TV or not TV? That is the question. (NTSC video cards)
by David English
If your graphics card and monitor are your computer's video system why can't you just hook up your television to your computer? Or why can't you run a cable to your VCR, pop in a videocassette, and paste Aunt Ethel into your paint program? Better yet, why can't you use your paint program to create a colorful title (something like Our Summer in the Rockies) and zap it down your monitor's cable directly into your family's vacation tape?
After all, it isn't so hard to bring text--or even sound--into and out of your PC. So what's so special about video? And how much money do you have to spend before you can send Aunt Ethel dancing across your computer screen?
More than anything else, it's a question of standards. All television equipment in the U.S. must conform to the NTSC (National Television Standards Committee) specifications.
Because your TV, VCR, video camera, and laser disc player speak the same video language, you can hook them together without giving it a second thought. Each of these video devices displays the same number of horizontal scan lines, uses a particular kind of interlaced blanking, and alters the phase of the chroma signal to create a specific range of colors.
Even though any NTSC device can accept the video signal from any other NTSC device, you run into trouble if you try to mix two or more signals together. Video devices have to be synchronized with each other, as well as with the NTSC standard. Because videotape can stretch, you'll also need a time-base corrector (TBC) to compensate for timing deviations from the NTSC standard.
That's just on the video side. When you try to bring NTSC video to your computer, you'll have to deal with overscanning, different horizontal and vertical sync rates, and different aspect ratios. It's no small feat to design a card that can send a video image to your computer screen and have it look at all like its earlier form.
Fortunately, the situation is improving. Faster processors and higher-resolution monitors are driving a whole new generation of affordable NTSC video cards. While we're a long way from plug-and-play video, with a bit of patience and a lot of perseverance, you can begin to bridge the gap between TV and CPU. NewTek, for instance, has a Video Toaster/Amiga product that interfaces with the PC.
If all you want to do is watch TV on your computer, check out DESKTOPTV (AVVIEW Technology, 2401 North Forest Road, Buffalo, New York 14226; 800-866-7288; $395). It's a full-size card that lets you display live video on your computer screen. The card includes a built-in 119-channel television tuner, which you can control from either of two DESKTOPTV programs--a TSR or a Windows application.
Before you get too excited about the possibilities of watching "I Love Lucy" reruns in the corner of your Excel spreadsheet, let me bring you back down to earth. Only the high-end (and very expensive) video cards let you see computer and full-motion video images simultaneously. With DESKTOPTV, you can view one or the other--but not both at the same time. You can listen to the sound all the time, so if you hear something interesting, you can quickly pop over and see what's going on. But with this system, it's an either/or situation--your screen is either a computer monitor or a television set.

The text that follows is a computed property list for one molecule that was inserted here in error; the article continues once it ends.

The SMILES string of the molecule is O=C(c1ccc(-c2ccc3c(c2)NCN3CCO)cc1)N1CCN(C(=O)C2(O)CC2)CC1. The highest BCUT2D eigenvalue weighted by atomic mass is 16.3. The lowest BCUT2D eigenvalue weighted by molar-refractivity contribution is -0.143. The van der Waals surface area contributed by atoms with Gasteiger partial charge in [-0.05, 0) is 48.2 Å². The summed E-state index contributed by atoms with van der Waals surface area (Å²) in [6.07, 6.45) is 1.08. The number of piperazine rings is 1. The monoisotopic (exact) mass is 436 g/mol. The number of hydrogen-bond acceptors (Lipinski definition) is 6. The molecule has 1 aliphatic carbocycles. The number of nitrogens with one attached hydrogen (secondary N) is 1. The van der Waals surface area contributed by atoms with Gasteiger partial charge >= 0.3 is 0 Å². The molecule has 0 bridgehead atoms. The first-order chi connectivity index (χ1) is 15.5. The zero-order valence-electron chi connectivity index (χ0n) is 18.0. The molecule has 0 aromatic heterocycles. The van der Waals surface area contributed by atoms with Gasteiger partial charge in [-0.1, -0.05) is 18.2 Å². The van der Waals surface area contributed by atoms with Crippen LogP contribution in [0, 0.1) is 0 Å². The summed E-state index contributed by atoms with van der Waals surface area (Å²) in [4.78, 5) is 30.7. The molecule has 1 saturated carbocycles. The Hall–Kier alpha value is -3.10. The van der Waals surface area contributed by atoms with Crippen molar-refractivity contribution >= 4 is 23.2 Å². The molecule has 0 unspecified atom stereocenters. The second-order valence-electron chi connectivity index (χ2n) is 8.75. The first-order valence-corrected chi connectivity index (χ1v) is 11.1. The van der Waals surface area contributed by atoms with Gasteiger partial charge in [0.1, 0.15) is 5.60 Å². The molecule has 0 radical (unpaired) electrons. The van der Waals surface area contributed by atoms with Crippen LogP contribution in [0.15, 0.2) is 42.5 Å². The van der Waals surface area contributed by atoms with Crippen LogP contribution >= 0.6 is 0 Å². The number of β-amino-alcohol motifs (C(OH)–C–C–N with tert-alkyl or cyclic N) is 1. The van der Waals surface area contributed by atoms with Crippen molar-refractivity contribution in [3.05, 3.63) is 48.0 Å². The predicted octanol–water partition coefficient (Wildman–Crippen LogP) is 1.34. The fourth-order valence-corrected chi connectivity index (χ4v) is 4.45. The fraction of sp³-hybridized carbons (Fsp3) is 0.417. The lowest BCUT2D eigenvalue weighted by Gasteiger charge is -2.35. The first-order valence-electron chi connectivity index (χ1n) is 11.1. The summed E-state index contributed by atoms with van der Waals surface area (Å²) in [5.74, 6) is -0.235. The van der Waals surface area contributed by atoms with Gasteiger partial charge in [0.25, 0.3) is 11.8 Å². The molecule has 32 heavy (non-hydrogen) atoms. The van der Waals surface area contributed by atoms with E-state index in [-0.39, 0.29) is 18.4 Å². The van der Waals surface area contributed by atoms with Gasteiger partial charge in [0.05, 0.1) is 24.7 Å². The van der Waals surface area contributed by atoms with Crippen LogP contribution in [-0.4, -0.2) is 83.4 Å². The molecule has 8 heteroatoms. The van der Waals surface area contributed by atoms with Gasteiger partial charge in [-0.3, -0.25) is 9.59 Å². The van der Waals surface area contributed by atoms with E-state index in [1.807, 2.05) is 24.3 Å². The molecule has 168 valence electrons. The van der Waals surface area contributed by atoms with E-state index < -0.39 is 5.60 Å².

If you want to bring a video image into one of your programs, take a look at ComputerEyes/Pro (Digital Vision, 270 Bridge STreet, Dedham, Massachusetts 02026; 617-329-5400; $399.95) and VideoLinX: Frame-Buffer (VideoLinX, 20111 Stevens Creek Boulevard, Suite 100, Cupertino, California 95014; 800-222---42; $695.00). Both let you grab a single video image and convert it to a standard PC graphics file. ComputerEyes/Pro can accept composite video or the higher quality S-video (used by Super-VHS and Hi 8 video recorders). It can convert to PCX, TIFF, Targa, ColoRIX, and other formats.
VideoLinX: FrameBuffer includes video out as well as video in. The video in works much like the ComputerEyes card by converting individual composite-video images to PCX, Targa, TIFF, and other formats. The video out operates in the other direction, converting graphics files into video pictures that you can display on a television set or record on a VCR. Keep in mind that these are individual pictures, not moving images. To create animation with the FrameBuffer, you would need to purchase a special $2,000 VCR with single-frame capability.
Both cards support (but can't display) 24-bit color for 16.7 million colors. (Most programs that handle 24-bit color files will display them in 16 or 256 colors with VGA or Super VGA cards.) FrameBuffer lets you view 24-bit color files on your TV--a real plus if you work with 24-bit color but don't have a 24-bit color graphics card.
So how much money does it take to have Aunt Ethel dance across your computer screen? At this point, live full-motion video is still just around the corner. But with lower hardware prices and Multimedia Windows, Auntie may be ready to do her thing sometime in late 1991.